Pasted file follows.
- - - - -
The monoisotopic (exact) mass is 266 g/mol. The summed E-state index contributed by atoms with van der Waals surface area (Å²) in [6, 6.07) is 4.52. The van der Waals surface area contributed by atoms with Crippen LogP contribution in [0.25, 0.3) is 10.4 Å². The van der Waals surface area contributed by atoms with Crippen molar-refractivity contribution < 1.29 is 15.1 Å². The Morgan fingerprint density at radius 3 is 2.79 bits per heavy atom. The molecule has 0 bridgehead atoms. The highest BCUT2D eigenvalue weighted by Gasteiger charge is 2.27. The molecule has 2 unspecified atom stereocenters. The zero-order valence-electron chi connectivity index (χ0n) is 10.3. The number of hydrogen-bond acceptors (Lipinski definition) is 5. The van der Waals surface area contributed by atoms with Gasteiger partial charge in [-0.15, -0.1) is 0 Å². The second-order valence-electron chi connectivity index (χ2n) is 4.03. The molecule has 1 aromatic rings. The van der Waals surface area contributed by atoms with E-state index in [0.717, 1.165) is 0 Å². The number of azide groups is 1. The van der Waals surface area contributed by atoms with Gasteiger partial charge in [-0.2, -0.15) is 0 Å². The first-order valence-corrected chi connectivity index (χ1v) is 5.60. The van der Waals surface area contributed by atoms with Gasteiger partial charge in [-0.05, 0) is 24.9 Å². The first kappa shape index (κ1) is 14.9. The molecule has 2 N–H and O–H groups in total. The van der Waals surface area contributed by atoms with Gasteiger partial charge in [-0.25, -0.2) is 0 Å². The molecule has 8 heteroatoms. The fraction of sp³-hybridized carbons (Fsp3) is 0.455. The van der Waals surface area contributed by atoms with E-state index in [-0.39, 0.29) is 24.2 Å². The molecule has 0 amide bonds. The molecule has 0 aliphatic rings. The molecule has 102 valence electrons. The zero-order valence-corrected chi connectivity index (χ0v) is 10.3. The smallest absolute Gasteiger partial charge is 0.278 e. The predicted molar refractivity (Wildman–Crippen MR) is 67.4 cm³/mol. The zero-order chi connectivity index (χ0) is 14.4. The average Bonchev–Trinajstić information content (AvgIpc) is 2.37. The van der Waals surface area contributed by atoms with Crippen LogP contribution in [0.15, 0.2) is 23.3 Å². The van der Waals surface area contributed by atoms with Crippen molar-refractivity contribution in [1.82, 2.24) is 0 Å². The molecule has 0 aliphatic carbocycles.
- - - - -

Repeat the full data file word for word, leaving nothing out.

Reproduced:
The monoisotopic (exact) mass is 266 g/mol. The summed E-state index contributed by atoms with van der Waals surface area (Å²) in [6, 6.07) is 4.52. The van der Waals surface area contributed by atoms with Crippen LogP contribution in [0.25, 0.3) is 10.4 Å². The van der Waals surface area contributed by atoms with Crippen molar-refractivity contribution < 1.29 is 15.1 Å². The Morgan fingerprint density at radius 3 is 2.79 bits per heavy atom. The molecule has 0 bridgehead atoms. The highest BCUT2D eigenvalue weighted by Gasteiger charge is 2.27. The molecule has 2 unspecified atom stereocenters. The zero-order valence-electron chi connectivity index (χ0n) is 10.3. The number of hydrogen-bond acceptors (Lipinski definition) is 5. The van der Waals surface area contributed by atoms with Gasteiger partial charge in [-0.15, -0.1) is 0 Å². The second-order valence-electron chi connectivity index (χ2n) is 4.03. The molecule has 1 aromatic rings. The van der Waals surface area contributed by atoms with E-state index in [0.717, 1.165) is 0 Å². The number of azide groups is 1. The van der Waals surface area contributed by atoms with Gasteiger partial charge in [-0.2, -0.15) is 0 Å². The first-order valence-corrected chi connectivity index (χ1v) is 5.60. The van der Waals surface area contributed by atoms with Gasteiger partial charge in [-0.05, 0) is 24.9 Å². The first kappa shape index (κ1) is 14.9. The molecule has 2 N–H and O–H groups in total. The van der Waals surface area contributed by atoms with Gasteiger partial charge in [-0.25, -0.2) is 0 Å². The molecule has 8 heteroatoms. The fraction of sp³-hybridized carbons (Fsp3) is 0.455. The van der Waals surface area contributed by atoms with E-state index in [-0.39, 0.29) is 24.2 Å². The molecule has 0 amide bonds. The molecule has 0 aliphatic rings. The molecule has 102 valence electrons. The zero-order valence-corrected chi connectivity index (χ0v) is 10.3. The smallest absolute Gasteiger partial charge is 0.278 e. The predicted molar refractivity (Wildman–Crippen MR) is 67.4 cm³/mol. The zero-order chi connectivity index (χ0) is 14.4. The average Bonchev–Trinajstić information content (AvgIpc) is 2.37. The van der Waals surface area contributed by atoms with Crippen LogP contribution in [0.15, 0.2) is 23.3 Å². The van der Waals surface area contributed by atoms with Crippen molar-refractivity contribution in [1.82, 2.24) is 0 Å². The molecule has 0 aliphatic carbocycles.